Talking Heads, "This Must Be the Place (Naive Melody)"
There is really nothing new to say about Talking Heads' 1983 hit "This Must Be the Place (Naive Melody)" — it is the band's most recognizable song, it's been covered to death and a neon sign of the song's title adorns a wall in seemingly every bar opened since 2019. Regardless, it is a damn good love song. The genre was famously a departure for frontman David Byrne, whose songs tended towards emotional detachment, and that sense of experimentation is apparent in the non-sequitur lyrics and simple (naive) melody. There is no overarching narrative, just a feeling of unease as Byrne stumbles into a healthy, happy relationship. Intentionally or not — most likely not — the song distinguishes itself from a glut of bombastic love songs by performing a testament to the quietude that comes with stability, the most underrated form of love. —Tessa Delgo, Recess editor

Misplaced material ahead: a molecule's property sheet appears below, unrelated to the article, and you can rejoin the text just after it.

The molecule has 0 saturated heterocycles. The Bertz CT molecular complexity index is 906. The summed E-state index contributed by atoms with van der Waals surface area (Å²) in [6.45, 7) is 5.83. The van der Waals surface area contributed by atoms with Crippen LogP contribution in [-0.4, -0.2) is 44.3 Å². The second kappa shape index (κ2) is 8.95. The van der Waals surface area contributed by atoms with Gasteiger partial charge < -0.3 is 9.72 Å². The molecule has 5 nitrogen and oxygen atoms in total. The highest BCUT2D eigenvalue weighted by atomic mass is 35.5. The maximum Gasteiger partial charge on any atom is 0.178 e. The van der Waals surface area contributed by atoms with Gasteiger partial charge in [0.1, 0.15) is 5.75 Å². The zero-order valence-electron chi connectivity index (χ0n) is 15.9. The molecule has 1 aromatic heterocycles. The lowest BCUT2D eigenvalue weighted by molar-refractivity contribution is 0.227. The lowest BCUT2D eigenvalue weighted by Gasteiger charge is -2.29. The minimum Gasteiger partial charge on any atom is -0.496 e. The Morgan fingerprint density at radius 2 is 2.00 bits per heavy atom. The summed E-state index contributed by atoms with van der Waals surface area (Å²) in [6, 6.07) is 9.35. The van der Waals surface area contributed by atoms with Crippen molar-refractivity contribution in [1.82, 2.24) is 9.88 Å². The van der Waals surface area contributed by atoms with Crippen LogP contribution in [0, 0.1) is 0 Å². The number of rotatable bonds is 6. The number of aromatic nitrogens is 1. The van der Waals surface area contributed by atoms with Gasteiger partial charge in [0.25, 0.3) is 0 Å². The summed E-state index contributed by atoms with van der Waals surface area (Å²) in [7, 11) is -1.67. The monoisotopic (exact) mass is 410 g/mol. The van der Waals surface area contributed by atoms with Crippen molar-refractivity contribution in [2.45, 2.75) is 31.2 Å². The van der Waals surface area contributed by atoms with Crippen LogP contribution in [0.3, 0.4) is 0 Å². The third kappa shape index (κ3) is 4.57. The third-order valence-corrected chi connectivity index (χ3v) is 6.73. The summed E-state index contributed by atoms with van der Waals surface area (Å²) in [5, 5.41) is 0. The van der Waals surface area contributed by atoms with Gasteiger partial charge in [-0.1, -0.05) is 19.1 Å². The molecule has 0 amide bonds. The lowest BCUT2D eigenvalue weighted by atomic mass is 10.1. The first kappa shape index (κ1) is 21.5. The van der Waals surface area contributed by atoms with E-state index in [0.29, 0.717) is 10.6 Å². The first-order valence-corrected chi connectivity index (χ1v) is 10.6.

“La La Land”
Is La La Land a pretentious rom-com? Well, yes, but it’s a good pretentious rom-com. It's also the perfect Valentine's movie for everyone a little heartbroken but still somehow hopeful. And maybe that's your mood this February! I won't judge. Bonus: it's a musical, and musicals are always bonuses. —Jonathan Pertile, culture editor
Daniel Caesar and H.E.R., “Best Part”
A little R&B and soul goes a long way on Valentine's Day, and it doesn't get better than Daniel Caesar and H.E.R. on "Best Part." The duo complement each other perfectly, juggling falsettos and vocal runs with ease. The way they talk about love is gripping -- even after five years since its release -- I can't help but sing along every time. Driven by guitar plucks and subtle synth, let this song envelop you in warmth while you think about that special someone.—Devinne Moses, design editor